In September 2014, the company opened their first physical walk-in store in Benicia, California, a city in the Bay Area region. It is the first store of its kind on the west coast and third in the whole country. The creators are skilled in selecting the right products that are proven to be successful.

Local resident, Kat Negrete, is overjoyed with the news of this new business. She is the mother of 3-year-old Johnny who tends to have trouble with loud noises and transitioning from one thing to the next.

She often uses toys and games to help keep her son calm. But locating these particular toys may be somewhat difficult. Negrete recalls a time where she was so distraught when she visited a well-known teaching supply store that has no resources for special needs children.

National Autism Resources has over 120 vendors that they pull their products from. There is a lot of research and work going into making sure the items they sell will be helpful. This may be the reason why there aren’t more stores like this, but with an estimated 1 in 68 children now being diagnosed with ASD, there still stands a strong need for local, available resources.

Store owner Bonnie Arnwine also has a son with autism and understands the demand for a shop like hers. Here, a shopper can find over 1,600 products that may look like simple toys but are actually effective therapeutic tools.

One example is the GoTalk 9+, their most popular speech device. It helps people who are just starting augmentative communication. There is also an item called Twilight Turtle that is used to help calm children or put them to sleep. The soft lights illuminate the room with constellations, which helps ease the child.  Arnwine believes this is more than just a store or job, but rather her purpose. She quotes her business’s motto, “Love, Hope, and Support Autism.”

Read the original article from CBS San Francisco.

A Passport to Understanding the Nonverbal

nonverbal communication autism

Non-verbality is problematic not only for the obvious impediment to social interaction, but also because it impedes necessary communication. Statistics state that persons on the autism spectrum and other learning disabilities can die up to 20 years prematurely due to a lack of care.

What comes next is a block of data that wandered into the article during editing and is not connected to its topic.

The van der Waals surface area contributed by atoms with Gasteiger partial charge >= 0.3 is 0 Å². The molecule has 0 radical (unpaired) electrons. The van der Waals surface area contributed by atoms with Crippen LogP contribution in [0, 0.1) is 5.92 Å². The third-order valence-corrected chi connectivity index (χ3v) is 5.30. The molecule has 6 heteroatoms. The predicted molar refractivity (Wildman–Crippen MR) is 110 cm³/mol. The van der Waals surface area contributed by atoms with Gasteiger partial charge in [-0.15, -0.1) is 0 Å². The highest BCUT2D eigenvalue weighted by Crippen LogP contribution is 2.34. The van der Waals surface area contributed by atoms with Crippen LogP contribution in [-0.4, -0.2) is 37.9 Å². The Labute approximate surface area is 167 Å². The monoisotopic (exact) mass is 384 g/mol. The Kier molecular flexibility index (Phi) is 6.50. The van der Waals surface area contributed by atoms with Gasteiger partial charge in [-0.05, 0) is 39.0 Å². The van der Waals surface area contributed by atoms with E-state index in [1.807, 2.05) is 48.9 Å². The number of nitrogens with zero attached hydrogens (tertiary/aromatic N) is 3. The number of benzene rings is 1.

It’s important to note that such a lack of care is not malicious; practitioners and family members simply do not always know when their loved one is in distress. What might appear to be routine stimming (i.e. flapping of the hands) may actually be an attempt to signal an ailment or discomfort for which they cannot find the words to express.

The problem is multi-fold. First, persons with ASD sometimes lack the self-awareness to identify that they are ill or in pain. Second, they may not have the appropriate means to alert others to their distress. Third, certain individuals who are hyposensitive simply may not feel what would be extremely painful for typically developing people. Of course, there are many other reasons behind this debacle, and these are just a few.

To combat such issues, medical health care professionals have developed systems such as visual pain scales, EasyHealth demonstrations, and Books Beyond Words. The latter are particularly useful because they give visual representations of how a person might feel, describe, and treat their ailments.

For those who are nonverbal, the struggle is all the more difficult because they have few means, if any, to properly alert caregivers to their ailments. To combat this, the National Autistic Society has created “passports” for such autistics that they carry on them, detailing their medical history and needs. By compiling this information in a mobile manner, professionals understand why the individual may be acting unusual and possibly identify what the source of their problem is based on past occurrences.

Just because a person can’t say what they’re feeling doesn’t mean that they don’t feel it. Not only does this apply to the autistic community, but to the global community at large. In order to benefit the masses, it’s vital to remember that we don’t all say what’s wrong. Sometimes listening with our eyes, ears, and hearts is the best bridge toward understanding.

By Sara Power, Fordham University

Tennessee’s Artistic Spectrum

artistic spectrum launches

This month, Eastern Tennessee will be raising awareness for Autism Spectrum Disorder in the form of a number of traveling attractions.

Artistic Spectrum is a non-profit founded in Knoxville. They are dedicated to providing creative and recreational opportunities for children on the spectrum while also educating the public about their special needs.

Their goals are three-fold:

  • To organize fine art workshops which develop the individual talents of persons with ASD

  • To facilitate family-oriented events where children with ASD are welcomed and accepted

  • To work with other arts venues and museums to create Autism Arts opportunities for families to attend fine arts performances and events

Thus far, this month’s events have comprised of speciality cocktail hours, sensory-friendly haircuts, and an art field trip via “the Love Bus.” It will be interesting to see what else they have in store for the days to come!